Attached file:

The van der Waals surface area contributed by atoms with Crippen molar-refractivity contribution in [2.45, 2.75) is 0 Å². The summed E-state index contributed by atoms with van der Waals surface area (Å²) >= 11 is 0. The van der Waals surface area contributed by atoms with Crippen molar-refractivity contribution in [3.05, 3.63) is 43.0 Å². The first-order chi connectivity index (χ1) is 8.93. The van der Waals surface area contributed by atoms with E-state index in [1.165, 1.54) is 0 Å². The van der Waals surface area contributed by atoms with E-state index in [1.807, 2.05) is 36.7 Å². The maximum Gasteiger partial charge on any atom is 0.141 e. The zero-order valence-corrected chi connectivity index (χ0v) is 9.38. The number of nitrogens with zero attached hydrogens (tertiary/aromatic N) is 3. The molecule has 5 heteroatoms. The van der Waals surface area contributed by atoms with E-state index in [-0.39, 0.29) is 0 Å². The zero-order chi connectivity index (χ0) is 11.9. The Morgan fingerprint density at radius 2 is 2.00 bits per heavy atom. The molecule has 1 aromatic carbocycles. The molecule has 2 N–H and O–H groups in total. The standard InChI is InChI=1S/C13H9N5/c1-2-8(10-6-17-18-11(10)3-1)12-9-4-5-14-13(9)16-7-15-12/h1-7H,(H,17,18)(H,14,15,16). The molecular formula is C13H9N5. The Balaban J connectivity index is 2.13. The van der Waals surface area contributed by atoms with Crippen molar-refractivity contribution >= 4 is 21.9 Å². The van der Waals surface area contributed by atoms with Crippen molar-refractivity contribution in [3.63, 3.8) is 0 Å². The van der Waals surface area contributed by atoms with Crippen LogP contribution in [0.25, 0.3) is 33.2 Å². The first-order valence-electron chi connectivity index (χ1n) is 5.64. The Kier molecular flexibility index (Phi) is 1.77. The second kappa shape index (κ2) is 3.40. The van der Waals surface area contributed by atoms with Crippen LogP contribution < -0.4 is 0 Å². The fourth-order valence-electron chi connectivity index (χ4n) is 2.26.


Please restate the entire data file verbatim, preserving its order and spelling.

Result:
The van der Waals surface area contributed by atoms with Crippen molar-refractivity contribution in [2.45, 2.75) is 0 Å². The summed E-state index contributed by atoms with van der Waals surface area (Å²) >= 11 is 0. The van der Waals surface area contributed by atoms with Crippen molar-refractivity contribution in [3.05, 3.63) is 43.0 Å². The first-order chi connectivity index (χ1) is 8.93. The van der Waals surface area contributed by atoms with E-state index in [1.165, 1.54) is 0 Å². The van der Waals surface area contributed by atoms with E-state index in [1.807, 2.05) is 36.7 Å². The maximum Gasteiger partial charge on any atom is 0.141 e. The zero-order valence-corrected chi connectivity index (χ0v) is 9.38. The number of nitrogens with zero attached hydrogens (tertiary/aromatic N) is 3. The molecule has 5 heteroatoms. The van der Waals surface area contributed by atoms with E-state index in [-0.39, 0.29) is 0 Å². The zero-order chi connectivity index (χ0) is 11.9. The Morgan fingerprint density at radius 2 is 2.00 bits per heavy atom. The molecule has 1 aromatic carbocycles. The molecule has 2 N–H and O–H groups in total. The standard InChI is InChI=1S/C13H9N5/c1-2-8(10-6-17-18-11(10)3-1)12-9-4-5-14-13(9)16-7-15-12/h1-7H,(H,17,18)(H,14,15,16). The molecular formula is C13H9N5. The Balaban J connectivity index is 2.13. The van der Waals surface area contributed by atoms with Crippen molar-refractivity contribution >= 4 is 21.9 Å². The van der Waals surface area contributed by atoms with Crippen molar-refractivity contribution in [3.63, 3.8) is 0 Å². The van der Waals surface area contributed by atoms with Crippen LogP contribution in [0.25, 0.3) is 33.2 Å². The first-order valence-electron chi connectivity index (χ1n) is 5.64. The Kier molecular flexibility index (Phi) is 1.77. The second kappa shape index (κ2) is 3.40. The van der Waals surface area contributed by atoms with Crippen LogP contribution < -0.4 is 0 Å². The fourth-order valence-electron chi connectivity index (χ4n) is 2.26.